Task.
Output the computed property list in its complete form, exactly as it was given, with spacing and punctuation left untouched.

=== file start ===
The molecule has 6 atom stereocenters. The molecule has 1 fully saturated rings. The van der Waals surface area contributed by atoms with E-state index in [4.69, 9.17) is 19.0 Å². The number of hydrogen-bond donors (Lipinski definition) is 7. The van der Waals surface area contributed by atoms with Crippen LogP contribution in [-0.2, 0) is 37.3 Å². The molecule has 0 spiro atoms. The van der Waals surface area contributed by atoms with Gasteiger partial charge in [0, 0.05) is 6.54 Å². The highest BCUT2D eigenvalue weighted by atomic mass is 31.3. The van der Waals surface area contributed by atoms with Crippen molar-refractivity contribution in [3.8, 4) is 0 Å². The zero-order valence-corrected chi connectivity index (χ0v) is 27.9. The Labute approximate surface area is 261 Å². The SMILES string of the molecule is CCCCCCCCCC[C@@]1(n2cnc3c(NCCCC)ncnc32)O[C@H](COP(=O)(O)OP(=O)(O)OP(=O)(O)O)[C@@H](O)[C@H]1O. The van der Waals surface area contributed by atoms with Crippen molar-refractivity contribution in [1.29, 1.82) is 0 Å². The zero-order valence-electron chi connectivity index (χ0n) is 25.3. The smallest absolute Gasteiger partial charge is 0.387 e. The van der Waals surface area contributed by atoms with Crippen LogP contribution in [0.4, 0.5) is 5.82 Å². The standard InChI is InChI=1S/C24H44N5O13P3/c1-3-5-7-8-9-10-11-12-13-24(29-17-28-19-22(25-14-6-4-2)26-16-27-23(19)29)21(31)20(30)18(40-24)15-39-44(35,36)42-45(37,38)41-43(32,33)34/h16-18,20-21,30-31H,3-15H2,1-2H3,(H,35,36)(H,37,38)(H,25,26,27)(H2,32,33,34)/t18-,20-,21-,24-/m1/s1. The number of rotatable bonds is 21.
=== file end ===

The molecule has 6 atom stereocenters. The molecule has 1 fully saturated rings. The van der Waals surface area contributed by atoms with E-state index in [4.69, 9.17) is 19.0 Å². The number of hydrogen-bond donors (Lipinski definition) is 7. The van der Waals surface area contributed by atoms with Crippen LogP contribution in [-0.2, 0) is 37.3 Å². The molecule has 0 spiro atoms. The van der Waals surface area contributed by atoms with Gasteiger partial charge in [0, 0.05) is 6.54 Å². The highest BCUT2D eigenvalue weighted by atomic mass is 31.3. The van der Waals surface area contributed by atoms with Crippen molar-refractivity contribution in [3.8, 4) is 0 Å². The zero-order valence-corrected chi connectivity index (χ0v) is 27.9. The Labute approximate surface area is 261 Å². The SMILES string of the molecule is CCCCCCCCCC[C@@]1(n2cnc3c(NCCCC)ncnc32)O[C@H](COP(=O)(O)OP(=O)(O)OP(=O)(O)O)[C@@H](O)[C@H]1O. The van der Waals surface area contributed by atoms with Crippen molar-refractivity contribution in [1.29, 1.82) is 0 Å². The zero-order valence-electron chi connectivity index (χ0n) is 25.3. The smallest absolute Gasteiger partial charge is 0.387 e. The van der Waals surface area contributed by atoms with Crippen LogP contribution in [0.4, 0.5) is 5.82 Å². The standard InChI is InChI=1S/C24H44N5O13P3/c1-3-5-7-8-9-10-11-12-13-24(29-17-28-19-22(25-14-6-4-2)26-16-27-23(19)29)21(31)20(30)18(40-24)15-39-44(35,36)42-45(37,38)41-43(32,33)34/h16-18,20-21,30-31H,3-15H2,1-2H3,(H,35,36)(H,37,38)(H,25,26,27)(H2,32,33,34)/t18-,20-,21-,24-/m1/s1. The number of rotatable bonds is 21.